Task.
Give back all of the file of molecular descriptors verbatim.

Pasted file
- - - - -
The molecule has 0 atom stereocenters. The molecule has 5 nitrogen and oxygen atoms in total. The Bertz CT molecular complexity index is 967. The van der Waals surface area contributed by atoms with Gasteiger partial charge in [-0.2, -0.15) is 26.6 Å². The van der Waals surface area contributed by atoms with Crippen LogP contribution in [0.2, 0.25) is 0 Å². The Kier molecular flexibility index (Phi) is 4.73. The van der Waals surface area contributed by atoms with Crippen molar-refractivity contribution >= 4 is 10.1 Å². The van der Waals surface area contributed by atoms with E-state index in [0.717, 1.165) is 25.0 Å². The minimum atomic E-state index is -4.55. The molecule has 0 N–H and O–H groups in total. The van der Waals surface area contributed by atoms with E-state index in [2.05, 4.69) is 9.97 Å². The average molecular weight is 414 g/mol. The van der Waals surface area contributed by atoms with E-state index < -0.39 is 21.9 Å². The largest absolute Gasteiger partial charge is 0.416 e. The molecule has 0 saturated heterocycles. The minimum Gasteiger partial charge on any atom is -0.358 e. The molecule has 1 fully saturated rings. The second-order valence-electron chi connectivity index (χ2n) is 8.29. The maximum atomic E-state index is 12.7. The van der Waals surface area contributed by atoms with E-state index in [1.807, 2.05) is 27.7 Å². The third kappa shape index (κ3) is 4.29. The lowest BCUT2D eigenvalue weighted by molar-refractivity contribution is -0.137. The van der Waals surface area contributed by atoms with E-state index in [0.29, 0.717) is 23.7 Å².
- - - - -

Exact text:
The molecule has 0 atom stereocenters. The molecule has 5 nitrogen and oxygen atoms in total. The Bertz CT molecular complexity index is 967. The van der Waals surface area contributed by atoms with Gasteiger partial charge in [-0.2, -0.15) is 26.6 Å². The van der Waals surface area contributed by atoms with Crippen LogP contribution in [0.2, 0.25) is 0 Å². The Kier molecular flexibility index (Phi) is 4.73. The van der Waals surface area contributed by atoms with Crippen molar-refractivity contribution >= 4 is 10.1 Å². The van der Waals surface area contributed by atoms with E-state index in [0.717, 1.165) is 25.0 Å². The minimum atomic E-state index is -4.55. The molecule has 0 N–H and O–H groups in total. The van der Waals surface area contributed by atoms with E-state index in [2.05, 4.69) is 9.97 Å². The average molecular weight is 414 g/mol. The van der Waals surface area contributed by atoms with E-state index < -0.39 is 21.9 Å². The largest absolute Gasteiger partial charge is 0.416 e. The molecule has 0 saturated heterocycles. The minimum Gasteiger partial charge on any atom is -0.358 e. The molecule has 1 fully saturated rings. The second-order valence-electron chi connectivity index (χ2n) is 8.29. The maximum atomic E-state index is 12.7. The van der Waals surface area contributed by atoms with E-state index in [1.807, 2.05) is 27.7 Å². The third kappa shape index (κ3) is 4.29. The lowest BCUT2D eigenvalue weighted by molar-refractivity contribution is -0.137. The van der Waals surface area contributed by atoms with E-state index in [0.29, 0.717) is 23.7 Å².